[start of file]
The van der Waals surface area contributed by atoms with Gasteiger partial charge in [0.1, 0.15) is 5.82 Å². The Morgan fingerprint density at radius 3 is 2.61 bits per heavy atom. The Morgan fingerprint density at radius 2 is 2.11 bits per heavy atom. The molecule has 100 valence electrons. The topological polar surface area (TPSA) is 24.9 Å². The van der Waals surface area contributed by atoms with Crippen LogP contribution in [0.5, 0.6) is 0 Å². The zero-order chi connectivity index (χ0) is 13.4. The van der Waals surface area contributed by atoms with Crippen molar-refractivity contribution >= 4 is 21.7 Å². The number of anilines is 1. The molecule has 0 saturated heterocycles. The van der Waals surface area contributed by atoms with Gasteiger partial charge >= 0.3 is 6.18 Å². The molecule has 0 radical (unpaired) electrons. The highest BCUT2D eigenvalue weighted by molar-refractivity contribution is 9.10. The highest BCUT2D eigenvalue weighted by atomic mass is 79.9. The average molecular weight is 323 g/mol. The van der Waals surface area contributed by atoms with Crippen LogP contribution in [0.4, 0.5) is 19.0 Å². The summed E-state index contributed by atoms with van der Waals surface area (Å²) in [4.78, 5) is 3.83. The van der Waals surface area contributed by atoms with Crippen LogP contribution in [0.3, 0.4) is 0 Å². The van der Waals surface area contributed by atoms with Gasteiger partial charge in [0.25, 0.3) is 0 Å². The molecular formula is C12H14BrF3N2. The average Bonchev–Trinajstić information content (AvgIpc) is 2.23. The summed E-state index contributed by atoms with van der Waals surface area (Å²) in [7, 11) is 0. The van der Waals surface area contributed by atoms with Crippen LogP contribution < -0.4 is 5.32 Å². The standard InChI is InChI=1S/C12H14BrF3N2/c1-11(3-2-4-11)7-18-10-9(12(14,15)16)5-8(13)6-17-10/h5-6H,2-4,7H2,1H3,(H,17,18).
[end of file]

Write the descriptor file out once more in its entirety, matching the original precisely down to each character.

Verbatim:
The van der Waals surface area contributed by atoms with Gasteiger partial charge in [0.1, 0.15) is 5.82 Å². The Morgan fingerprint density at radius 3 is 2.61 bits per heavy atom. The Morgan fingerprint density at radius 2 is 2.11 bits per heavy atom. The molecule has 100 valence electrons. The topological polar surface area (TPSA) is 24.9 Å². The van der Waals surface area contributed by atoms with Crippen LogP contribution in [0.5, 0.6) is 0 Å². The zero-order chi connectivity index (χ0) is 13.4. The van der Waals surface area contributed by atoms with Crippen molar-refractivity contribution >= 4 is 21.7 Å². The number of anilines is 1. The molecule has 0 saturated heterocycles. The van der Waals surface area contributed by atoms with Gasteiger partial charge >= 0.3 is 6.18 Å². The molecule has 0 radical (unpaired) electrons. The highest BCUT2D eigenvalue weighted by molar-refractivity contribution is 9.10. The highest BCUT2D eigenvalue weighted by atomic mass is 79.9. The average molecular weight is 323 g/mol. The van der Waals surface area contributed by atoms with Crippen LogP contribution in [0.4, 0.5) is 19.0 Å². The summed E-state index contributed by atoms with van der Waals surface area (Å²) in [4.78, 5) is 3.83. The van der Waals surface area contributed by atoms with Crippen LogP contribution in [0.3, 0.4) is 0 Å². The van der Waals surface area contributed by atoms with Gasteiger partial charge in [0.25, 0.3) is 0 Å². The molecular formula is C12H14BrF3N2. The average Bonchev–Trinajstić information content (AvgIpc) is 2.23. The summed E-state index contributed by atoms with van der Waals surface area (Å²) in [7, 11) is 0. The van der Waals surface area contributed by atoms with Crippen LogP contribution < -0.4 is 5.32 Å². The standard InChI is InChI=1S/C12H14BrF3N2/c1-11(3-2-4-11)7-18-10-9(12(14,15)16)5-8(13)6-17-10/h5-6H,2-4,7H2,1H3,(H,17,18).